Gellius provides the first passage concerning the order of speaking, which is also found in Suetonius, as background information to an anecdote about Caesar's first consulship: Caesar had begun the year asking Crassus for his sententia first in the senate, but after Julia's engagement he gave this privilege to Gn.
consulship to Coriolanus, becomes the seed, ironically, for its
One of these Tarbock fragments is the only British tile stamp to bear a date, which records the third consulship of Verus in Rome, equivalent to AD 167.
Decimus Felix was already waking the men, tapping the soles of their feet firmly with the end of his pike--his every act precisely in accord with regulations, on the path toward his own consulship, no doubt.
In part one Goldsworthy covers Julius Caesar's career to his first consulship in 59 BC; part two surveys his years in Gaul as proconsul, 58-50 BC; and part three addresses the civil war with the Pompeians and his years as dictator until his assassination, 49-44 BC.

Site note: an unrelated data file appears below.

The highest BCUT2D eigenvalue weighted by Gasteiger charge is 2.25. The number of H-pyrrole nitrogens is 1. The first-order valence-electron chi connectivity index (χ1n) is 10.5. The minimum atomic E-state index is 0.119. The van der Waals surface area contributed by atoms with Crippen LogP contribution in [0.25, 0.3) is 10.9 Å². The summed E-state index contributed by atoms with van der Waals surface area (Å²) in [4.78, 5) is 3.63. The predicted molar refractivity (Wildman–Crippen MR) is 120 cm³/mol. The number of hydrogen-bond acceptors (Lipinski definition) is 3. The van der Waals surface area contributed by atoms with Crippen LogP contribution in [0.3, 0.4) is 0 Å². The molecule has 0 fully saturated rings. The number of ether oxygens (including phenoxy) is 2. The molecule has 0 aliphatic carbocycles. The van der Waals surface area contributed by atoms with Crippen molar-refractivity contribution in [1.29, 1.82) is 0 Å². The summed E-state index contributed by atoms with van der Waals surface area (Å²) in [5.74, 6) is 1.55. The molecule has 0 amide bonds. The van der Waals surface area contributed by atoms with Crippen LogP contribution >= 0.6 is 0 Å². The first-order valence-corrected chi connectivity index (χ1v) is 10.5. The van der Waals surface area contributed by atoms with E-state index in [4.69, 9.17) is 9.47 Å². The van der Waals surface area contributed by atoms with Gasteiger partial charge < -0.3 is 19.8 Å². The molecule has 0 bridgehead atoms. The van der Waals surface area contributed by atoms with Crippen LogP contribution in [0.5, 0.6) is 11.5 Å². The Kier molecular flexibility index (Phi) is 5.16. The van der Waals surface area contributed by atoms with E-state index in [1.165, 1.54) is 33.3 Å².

A loving if eccentric father and a devoted husband Hawthorne's loyalty to his friend Franklin Pierce came with great privileges--the consulship of Liverpool and Manchester--and at great cost the failure of his book Our Old Home that he dedicated to the unpopular ex-president.
This section's title must strike the sympathetic student of Cicero's Consulship as incongruous: no reader of the Fourth Catilinarian can doubt that Cicero's willingness to take responsibility for putting the captured conspirators to death--a step he accurately predicted would pit him in an unending war with his enemies (60) and lead to dire consequences for himself (61)--was a crucial factor in the Senate's decision to support Cato against Caesar.